Entertainment

Rihanna’s response to Snapchat beating ad sends shares plummeting

An ad on Snapchat asking users if they’d rather “Slap Rihanna” or “Punch Chris Brown” has spawned widespread outrage, including from the singer herself, and brought profuse apologies from the company behind the visual-messaging app.

Snapchat said it is investigating how the ad for a mobile video game called “Would You Rather” made it to the app.

Rihanna, who Brown was convicted of assaulting when she was his girlfriend in 2009, posted an angry statement on her Snapchat and Instagram accounts.

“I’m just trying to figure out what the point was with this mess!” Rihanna, 30, wrote. “I’d love to call it ignorance but I know you ain’t that dumb! You spent money to animate something that would intentionally bring shame to DV victims and made a joke of it!!!”

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“Shame on you” she goes on to say, “Throw the whole app-oligy away.”

“This advertisement is disgusting and never should have appeared on our service,” a Snap, Inc. spokesman said in a statement. “We are so sorry we made the terrible mistake of allowing it through our review process.”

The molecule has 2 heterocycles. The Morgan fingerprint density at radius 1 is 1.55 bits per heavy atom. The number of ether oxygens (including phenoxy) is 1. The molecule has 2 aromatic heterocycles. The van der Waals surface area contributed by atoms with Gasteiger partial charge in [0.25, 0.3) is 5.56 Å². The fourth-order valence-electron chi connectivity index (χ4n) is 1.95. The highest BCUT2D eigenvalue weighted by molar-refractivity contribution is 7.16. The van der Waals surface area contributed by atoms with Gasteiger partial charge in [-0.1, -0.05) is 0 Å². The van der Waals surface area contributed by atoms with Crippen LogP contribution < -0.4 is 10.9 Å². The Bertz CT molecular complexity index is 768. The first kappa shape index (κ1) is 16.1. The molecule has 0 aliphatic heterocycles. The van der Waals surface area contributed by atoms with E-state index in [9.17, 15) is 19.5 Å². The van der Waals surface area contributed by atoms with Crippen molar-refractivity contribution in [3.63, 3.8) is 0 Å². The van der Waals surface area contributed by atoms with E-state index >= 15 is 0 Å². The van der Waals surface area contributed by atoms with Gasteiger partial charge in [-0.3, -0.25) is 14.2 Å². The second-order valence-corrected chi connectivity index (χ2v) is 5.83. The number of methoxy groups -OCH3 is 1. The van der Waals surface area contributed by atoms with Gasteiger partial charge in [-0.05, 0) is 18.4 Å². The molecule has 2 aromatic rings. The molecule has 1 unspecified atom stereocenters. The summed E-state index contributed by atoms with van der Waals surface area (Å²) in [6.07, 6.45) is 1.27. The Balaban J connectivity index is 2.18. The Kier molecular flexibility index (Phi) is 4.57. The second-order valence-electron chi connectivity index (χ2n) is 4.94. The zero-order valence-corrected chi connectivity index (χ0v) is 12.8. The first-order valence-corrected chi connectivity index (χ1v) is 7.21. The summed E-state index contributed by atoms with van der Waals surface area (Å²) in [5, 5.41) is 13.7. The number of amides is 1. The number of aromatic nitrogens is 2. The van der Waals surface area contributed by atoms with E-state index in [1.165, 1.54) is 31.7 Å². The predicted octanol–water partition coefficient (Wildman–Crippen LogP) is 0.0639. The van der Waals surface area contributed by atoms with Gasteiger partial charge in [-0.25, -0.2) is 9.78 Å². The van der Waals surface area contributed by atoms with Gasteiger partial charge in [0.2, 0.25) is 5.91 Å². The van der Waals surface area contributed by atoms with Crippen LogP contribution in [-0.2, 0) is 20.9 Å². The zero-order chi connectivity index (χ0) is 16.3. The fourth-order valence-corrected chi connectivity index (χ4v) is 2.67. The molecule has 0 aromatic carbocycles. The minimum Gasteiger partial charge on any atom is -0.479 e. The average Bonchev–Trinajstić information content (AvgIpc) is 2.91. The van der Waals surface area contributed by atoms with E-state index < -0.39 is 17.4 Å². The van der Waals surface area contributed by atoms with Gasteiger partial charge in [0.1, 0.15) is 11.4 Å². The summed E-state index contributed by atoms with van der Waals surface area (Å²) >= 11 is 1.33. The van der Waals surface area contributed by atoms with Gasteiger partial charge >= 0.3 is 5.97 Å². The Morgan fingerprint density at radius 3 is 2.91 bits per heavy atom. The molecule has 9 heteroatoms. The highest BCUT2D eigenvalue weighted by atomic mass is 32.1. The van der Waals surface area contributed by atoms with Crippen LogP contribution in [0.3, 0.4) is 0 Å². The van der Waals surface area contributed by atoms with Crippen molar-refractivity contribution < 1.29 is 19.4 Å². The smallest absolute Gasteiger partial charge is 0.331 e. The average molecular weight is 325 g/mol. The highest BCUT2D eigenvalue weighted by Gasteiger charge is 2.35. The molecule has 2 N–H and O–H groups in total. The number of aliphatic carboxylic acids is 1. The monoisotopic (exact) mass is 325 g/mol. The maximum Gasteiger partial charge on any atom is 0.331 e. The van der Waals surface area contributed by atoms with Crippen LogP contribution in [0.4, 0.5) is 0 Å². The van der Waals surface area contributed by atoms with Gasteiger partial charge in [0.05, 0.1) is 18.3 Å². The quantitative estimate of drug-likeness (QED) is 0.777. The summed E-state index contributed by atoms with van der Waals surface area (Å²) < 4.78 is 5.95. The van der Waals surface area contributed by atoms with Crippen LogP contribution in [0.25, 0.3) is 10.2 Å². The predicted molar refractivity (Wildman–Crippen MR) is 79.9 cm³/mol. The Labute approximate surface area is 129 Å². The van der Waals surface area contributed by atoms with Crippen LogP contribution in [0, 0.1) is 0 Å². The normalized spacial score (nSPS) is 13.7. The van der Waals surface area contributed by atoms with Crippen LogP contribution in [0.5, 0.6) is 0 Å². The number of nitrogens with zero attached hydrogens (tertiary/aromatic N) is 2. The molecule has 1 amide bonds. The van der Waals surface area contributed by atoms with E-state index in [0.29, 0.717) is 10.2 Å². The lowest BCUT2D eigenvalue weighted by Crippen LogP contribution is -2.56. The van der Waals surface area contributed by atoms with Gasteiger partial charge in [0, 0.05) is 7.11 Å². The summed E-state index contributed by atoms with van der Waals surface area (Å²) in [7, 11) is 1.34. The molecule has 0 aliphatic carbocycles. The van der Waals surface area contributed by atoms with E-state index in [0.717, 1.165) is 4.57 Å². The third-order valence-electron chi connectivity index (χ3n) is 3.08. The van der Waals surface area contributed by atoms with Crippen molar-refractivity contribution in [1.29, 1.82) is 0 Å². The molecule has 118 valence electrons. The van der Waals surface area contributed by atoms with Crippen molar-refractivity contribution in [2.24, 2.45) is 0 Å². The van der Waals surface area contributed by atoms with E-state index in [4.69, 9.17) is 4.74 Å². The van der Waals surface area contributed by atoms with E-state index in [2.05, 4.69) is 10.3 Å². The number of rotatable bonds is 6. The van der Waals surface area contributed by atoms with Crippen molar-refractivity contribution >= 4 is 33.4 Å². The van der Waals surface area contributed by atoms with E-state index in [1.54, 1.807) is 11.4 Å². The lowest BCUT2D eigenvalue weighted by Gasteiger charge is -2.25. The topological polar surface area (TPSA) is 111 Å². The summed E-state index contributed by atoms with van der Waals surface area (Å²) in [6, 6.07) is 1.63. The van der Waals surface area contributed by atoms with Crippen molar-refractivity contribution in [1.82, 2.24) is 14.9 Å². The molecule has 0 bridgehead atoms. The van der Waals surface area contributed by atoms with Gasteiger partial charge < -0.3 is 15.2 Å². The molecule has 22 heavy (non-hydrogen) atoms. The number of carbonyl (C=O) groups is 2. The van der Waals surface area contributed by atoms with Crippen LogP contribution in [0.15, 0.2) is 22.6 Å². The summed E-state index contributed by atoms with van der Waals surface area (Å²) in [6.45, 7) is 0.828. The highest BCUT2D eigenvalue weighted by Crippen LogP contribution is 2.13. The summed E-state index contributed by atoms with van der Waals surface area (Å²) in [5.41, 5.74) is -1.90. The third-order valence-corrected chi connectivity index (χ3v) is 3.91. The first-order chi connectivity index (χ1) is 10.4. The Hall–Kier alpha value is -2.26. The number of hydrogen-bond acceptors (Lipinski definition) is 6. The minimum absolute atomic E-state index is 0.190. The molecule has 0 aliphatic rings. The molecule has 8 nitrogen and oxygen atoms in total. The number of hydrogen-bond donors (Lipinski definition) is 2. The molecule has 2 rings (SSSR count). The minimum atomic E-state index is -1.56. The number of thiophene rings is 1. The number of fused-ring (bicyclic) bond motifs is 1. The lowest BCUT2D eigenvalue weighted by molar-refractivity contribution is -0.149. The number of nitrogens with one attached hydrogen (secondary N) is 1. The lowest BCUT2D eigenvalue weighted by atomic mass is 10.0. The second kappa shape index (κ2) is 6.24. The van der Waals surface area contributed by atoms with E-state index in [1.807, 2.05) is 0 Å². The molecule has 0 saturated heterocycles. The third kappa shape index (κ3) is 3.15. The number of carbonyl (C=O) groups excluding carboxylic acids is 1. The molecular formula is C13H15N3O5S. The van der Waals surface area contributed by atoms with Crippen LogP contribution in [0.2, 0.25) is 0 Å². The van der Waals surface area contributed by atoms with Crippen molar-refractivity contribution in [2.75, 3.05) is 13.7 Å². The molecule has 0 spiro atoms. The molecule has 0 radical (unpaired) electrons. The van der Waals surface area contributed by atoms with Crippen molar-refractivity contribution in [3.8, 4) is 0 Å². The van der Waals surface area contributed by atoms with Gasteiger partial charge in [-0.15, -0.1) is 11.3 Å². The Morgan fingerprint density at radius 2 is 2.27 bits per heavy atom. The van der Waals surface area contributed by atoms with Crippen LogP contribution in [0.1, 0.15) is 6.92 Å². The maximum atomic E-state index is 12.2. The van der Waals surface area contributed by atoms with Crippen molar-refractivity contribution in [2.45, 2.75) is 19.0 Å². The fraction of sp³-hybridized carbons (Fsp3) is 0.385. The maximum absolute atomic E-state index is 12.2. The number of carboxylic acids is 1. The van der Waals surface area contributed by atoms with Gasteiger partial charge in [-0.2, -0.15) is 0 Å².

Snapchat – which counts 187 million users – said most of its advertising is bought through a self-service platform but is subject to review that should have stopped the ad. “Would You Rather” is now blocked from advertising there.

A Snapchat spokesperson said that the advertisement featuring Rihanna had been “reviewed and approved in error, as it violates our advertising guidelines.”

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“We immediately removed the ad last weekend, once we became aware. We are sorry that this happened,” the spokesperson added in a statement.

Brown pleaded guilty to felony assault for his attack on Rihanna in 2009 just hours before the Grammy Awards.

The ad and Rihanna’s response lit up Twitter, with many vowing to delete their Snapchat accounts.
Rihanna’s response to Snapchat beating ad sends shares plummetingy
Snapchat’s stocks were down 4 percent on Thursday. The company’s stock is always volatile, and investors worry that the fickle teens and young millennials who are its primary users will drop it.

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